My girl is an old pro at going to see our elected officials. When she was barely six months old, I took her to the other Washington when I went to lobby on behalf of environmental issues. Politicians love to kiss babies when they're running for election; they seemed to enjoy it after getting into office as well. I still remember the very friendly reception we enjoyed from our congressman's office.

I believe in engaging young people in the political process. You've probably figured that out.

If you've concluded that the "O" from my post's title is "Olympia," you're wrong. It's the tasty aphrodisiac treat I enjoyed this evening after the Children's Museum.


I am an addict. My name is Fantastic Forrest, and it's been three hours since I had 5 oysters on the half shell (Amazing Girl Child stole 1 from my half dozen and I threatened her with my tiny fork when she tried to take more), and 6 big juicy pan fried oysters.

I ate them here, at Olympia's Oyster House Restaurant.

photo by Steve H.

The economy is hurting, the state's budget is undoubtedly going to reflect that with painful cuts to education, but I had some oysters and saw some of my wonderful family and friends doing their best to advocate for things that matter to them.

Life is very good.

Wednesday, February 25, 2009

Let 'em talk! What're ya afraid of? - Belated Oscar Night Reflections

I had a great time on Sunday night with a bunch of friends over at Bad Mom's house. We ate incredible hors d'oeuvres and desserts, drank champagne, and watched the Academy Awards.

I loved the glamour, the clever opening number, the comraderie of chums watching artists getting well deserved recognition for their work and the enjoyment of listening to the heartfelt acceptance speeches. Good times!
Except for the loss of Robert Downey Jr. for Best Supporting Actor. He wuz robbed.

An acquaintance bemoaned the goings on at the Oscars in her blog yesterday, writing "Keep The Art - Drop the Politics." She called out Sean Penn for his acceptance speech when he received Best Actor for Milk. She admonished the actor and others who "use the Academy Award ceremony to push their political agenda," listing what they should and should not talk about whilst at the podium. It was almost like an etiquette lesson. She wrote "Do not talk about politics which divide."

I've been rolling that one around in my mind ever since I read it. It's basically the same thing my own darling mother used to say when she complained about someone "spoiling the Oscars with all that political talk."

Here's Sean, talking about those pesky politics:

Life is political. Art is political. This film is VERY political.

And it is timely. Prop. 8 sucks. See here for my thoughts on that.

Democracy is messy. Things would be so much easier if they would just make me Queen. I would make darned sure that people's civil rights were respected. I think most of the audience at the Academy Awards would appreciate that, based on their resounding cheers in response to Penn's speech. But I don't think my acquaintance would be very happy. I don't think she's keen at all to have gay marriage. I've read over her blog pretty carefully and noted that she avoids discussing politics as if she fears any confrontation. But she lets slip more than a bit of her conservative religious views now and again. I'm not saying that if Sean Penn had spoken in favor of Proposition 8, she'd have cheered. But there might have been a tiny nod of her head in agreement before she chided him for not thanking his wife.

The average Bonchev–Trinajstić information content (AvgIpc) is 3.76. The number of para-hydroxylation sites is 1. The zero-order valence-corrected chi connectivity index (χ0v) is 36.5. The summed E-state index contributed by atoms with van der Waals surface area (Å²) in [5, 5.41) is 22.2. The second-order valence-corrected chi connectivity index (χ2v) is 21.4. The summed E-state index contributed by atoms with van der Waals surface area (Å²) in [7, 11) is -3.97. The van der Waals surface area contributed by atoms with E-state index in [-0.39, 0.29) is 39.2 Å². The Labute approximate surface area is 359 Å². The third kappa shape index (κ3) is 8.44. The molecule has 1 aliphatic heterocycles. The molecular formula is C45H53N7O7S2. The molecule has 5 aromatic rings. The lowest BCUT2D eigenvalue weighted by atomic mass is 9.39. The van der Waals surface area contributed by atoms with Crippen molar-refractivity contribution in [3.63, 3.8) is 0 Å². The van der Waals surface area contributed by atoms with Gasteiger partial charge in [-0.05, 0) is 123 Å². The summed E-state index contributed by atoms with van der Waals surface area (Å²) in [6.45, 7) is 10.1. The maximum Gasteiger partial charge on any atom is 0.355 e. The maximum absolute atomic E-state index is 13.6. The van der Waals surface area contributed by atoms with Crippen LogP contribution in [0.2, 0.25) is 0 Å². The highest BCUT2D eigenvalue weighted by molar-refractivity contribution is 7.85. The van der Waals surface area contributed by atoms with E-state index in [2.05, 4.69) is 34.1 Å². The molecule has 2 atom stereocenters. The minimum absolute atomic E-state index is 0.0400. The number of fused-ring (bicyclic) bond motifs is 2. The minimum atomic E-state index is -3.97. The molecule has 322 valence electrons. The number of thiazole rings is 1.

In contrast, I'm pretty open about my political views. I am not afraid to have a discussion about controversial issues. Of course, I am always very sure that I am totally right and anyone who disagrees with me is a victim of unclear thinking. Hee hee hee!

I'm reminded of two quotes:

All that is necessary for the triumph of evil is that good men do nothing.
widely attributed to Edmund Burke, but brilliantly disputed here
There are a thousand hacking at the branches of evil to one who is striking at the root.
naturalist Henry David Thoreau, whose quote about slavery is well discussed here

I don't know whether Thoreau would say that Sean Penn was hacking at the branches or striking the root in his acceptance speech.

But this I know: He is a good man who is speaking out against evil.
So I'm glad he spoke up. And I trust that he will continue to do so.

Oh, and that not thanking his wife thing? She is totally okay with it. They talked about what he would say in his speech if he won, and she knows he thanks her. And he loves her. She doesn't need him to say it in front of everyone.

But other people who love each other appreciate him speaking up on their behalf.

Tuesday, February 24, 2009

I Was Afraid I'd Offended! - SPECIAL BONUS POST

So, I wasn't sure if it was the picture of the guy with the condom on his head a few days ago, or the photo of the Hooters clock on Jantzen Beach yesterday, but I was sure that I'd offended some followers. Because my number dropped! The day after I hit the magic 30 followers, I looked again to make myself feel so special and.....WHAT?! 27?!

Who left me?

Should I email them and ask why?

No, I was too proud. But wounded.

Then today I went to look in my dashboard window to see what was going on at all the blogs I'm following.


I'm not following any?!

Has Professor X somehow figured out how Blogger works, and unselected them all in hopes I'll clean the house instead of reading my favorites?

I had to find out.

I checked out Blogger help and found some reassurance here.